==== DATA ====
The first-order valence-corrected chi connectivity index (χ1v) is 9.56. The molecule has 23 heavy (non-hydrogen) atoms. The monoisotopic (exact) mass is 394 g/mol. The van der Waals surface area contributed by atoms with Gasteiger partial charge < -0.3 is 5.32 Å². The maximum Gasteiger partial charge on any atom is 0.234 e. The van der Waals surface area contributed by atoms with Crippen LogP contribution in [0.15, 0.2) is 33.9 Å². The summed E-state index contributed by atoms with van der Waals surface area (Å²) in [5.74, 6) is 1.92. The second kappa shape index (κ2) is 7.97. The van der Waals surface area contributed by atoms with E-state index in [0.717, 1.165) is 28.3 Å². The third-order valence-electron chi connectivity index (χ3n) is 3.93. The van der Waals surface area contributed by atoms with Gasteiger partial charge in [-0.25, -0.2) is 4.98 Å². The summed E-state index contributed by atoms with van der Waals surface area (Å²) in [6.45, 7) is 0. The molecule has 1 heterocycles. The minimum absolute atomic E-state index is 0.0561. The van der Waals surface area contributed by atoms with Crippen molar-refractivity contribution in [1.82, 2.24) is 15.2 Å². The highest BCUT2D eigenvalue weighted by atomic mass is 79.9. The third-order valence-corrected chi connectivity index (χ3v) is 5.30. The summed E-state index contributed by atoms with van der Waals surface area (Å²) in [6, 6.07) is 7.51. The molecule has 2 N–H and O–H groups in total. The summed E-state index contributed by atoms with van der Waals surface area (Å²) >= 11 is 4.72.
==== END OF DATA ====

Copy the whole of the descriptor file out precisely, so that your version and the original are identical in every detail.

The first-order valence-corrected chi connectivity index (χ1v) is 9.56. The molecule has 23 heavy (non-hydrogen) atoms. The monoisotopic (exact) mass is 394 g/mol. The van der Waals surface area contributed by atoms with Gasteiger partial charge < -0.3 is 5.32 Å². The maximum Gasteiger partial charge on any atom is 0.234 e. The van der Waals surface area contributed by atoms with Crippen LogP contribution in [0.15, 0.2) is 33.9 Å². The summed E-state index contributed by atoms with van der Waals surface area (Å²) in [5.74, 6) is 1.92. The second kappa shape index (κ2) is 7.97. The van der Waals surface area contributed by atoms with E-state index in [0.717, 1.165) is 28.3 Å². The third-order valence-electron chi connectivity index (χ3n) is 3.93. The van der Waals surface area contributed by atoms with Gasteiger partial charge in [-0.25, -0.2) is 4.98 Å². The summed E-state index contributed by atoms with van der Waals surface area (Å²) in [6.45, 7) is 0. The molecule has 1 heterocycles. The minimum absolute atomic E-state index is 0.0561. The van der Waals surface area contributed by atoms with Crippen molar-refractivity contribution in [1.82, 2.24) is 15.2 Å². The highest BCUT2D eigenvalue weighted by atomic mass is 79.9. The third-order valence-corrected chi connectivity index (χ3v) is 5.30. The summed E-state index contributed by atoms with van der Waals surface area (Å²) in [6, 6.07) is 7.51. The molecule has 2 N–H and O–H groups in total. The summed E-state index contributed by atoms with van der Waals surface area (Å²) >= 11 is 4.72.